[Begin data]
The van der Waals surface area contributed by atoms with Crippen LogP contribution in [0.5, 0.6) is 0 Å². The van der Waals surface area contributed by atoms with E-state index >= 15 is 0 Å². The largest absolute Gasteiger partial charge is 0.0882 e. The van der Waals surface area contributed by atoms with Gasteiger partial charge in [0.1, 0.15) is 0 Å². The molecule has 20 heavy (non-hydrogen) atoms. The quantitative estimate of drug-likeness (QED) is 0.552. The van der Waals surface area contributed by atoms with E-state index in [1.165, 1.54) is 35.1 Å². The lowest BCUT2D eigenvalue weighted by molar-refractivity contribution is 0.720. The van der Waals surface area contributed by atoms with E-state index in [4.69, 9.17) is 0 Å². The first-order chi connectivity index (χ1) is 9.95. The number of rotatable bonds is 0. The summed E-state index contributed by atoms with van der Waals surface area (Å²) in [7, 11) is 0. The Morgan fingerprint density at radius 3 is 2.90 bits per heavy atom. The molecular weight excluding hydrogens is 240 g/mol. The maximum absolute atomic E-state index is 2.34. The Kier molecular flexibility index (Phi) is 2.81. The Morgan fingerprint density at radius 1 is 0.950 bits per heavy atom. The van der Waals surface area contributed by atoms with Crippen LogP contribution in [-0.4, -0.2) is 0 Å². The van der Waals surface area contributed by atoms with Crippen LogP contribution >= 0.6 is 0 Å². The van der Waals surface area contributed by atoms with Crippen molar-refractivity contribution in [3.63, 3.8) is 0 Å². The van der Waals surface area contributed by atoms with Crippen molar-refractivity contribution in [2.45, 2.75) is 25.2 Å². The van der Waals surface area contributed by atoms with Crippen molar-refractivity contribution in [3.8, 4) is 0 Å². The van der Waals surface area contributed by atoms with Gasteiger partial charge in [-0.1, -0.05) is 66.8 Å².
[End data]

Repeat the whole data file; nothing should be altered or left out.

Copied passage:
The van der Waals surface area contributed by atoms with Crippen LogP contribution in [0.5, 0.6) is 0 Å². The van der Waals surface area contributed by atoms with E-state index >= 15 is 0 Å². The largest absolute Gasteiger partial charge is 0.0882 e. The van der Waals surface area contributed by atoms with Gasteiger partial charge in [0.1, 0.15) is 0 Å². The molecule has 20 heavy (non-hydrogen) atoms. The quantitative estimate of drug-likeness (QED) is 0.552. The van der Waals surface area contributed by atoms with E-state index in [1.165, 1.54) is 35.1 Å². The lowest BCUT2D eigenvalue weighted by molar-refractivity contribution is 0.720. The van der Waals surface area contributed by atoms with E-state index in [4.69, 9.17) is 0 Å². The first-order chi connectivity index (χ1) is 9.95. The number of rotatable bonds is 0. The summed E-state index contributed by atoms with van der Waals surface area (Å²) in [7, 11) is 0. The Morgan fingerprint density at radius 3 is 2.90 bits per heavy atom. The molecular weight excluding hydrogens is 240 g/mol. The maximum absolute atomic E-state index is 2.34. The Kier molecular flexibility index (Phi) is 2.81. The Morgan fingerprint density at radius 1 is 0.950 bits per heavy atom. The van der Waals surface area contributed by atoms with Crippen LogP contribution in [-0.4, -0.2) is 0 Å². The van der Waals surface area contributed by atoms with Crippen LogP contribution >= 0.6 is 0 Å². The van der Waals surface area contributed by atoms with Crippen molar-refractivity contribution in [3.63, 3.8) is 0 Å². The van der Waals surface area contributed by atoms with Crippen molar-refractivity contribution in [2.45, 2.75) is 25.2 Å². The van der Waals surface area contributed by atoms with Crippen molar-refractivity contribution in [3.8, 4) is 0 Å². The van der Waals surface area contributed by atoms with Gasteiger partial charge in [-0.1, -0.05) is 66.8 Å².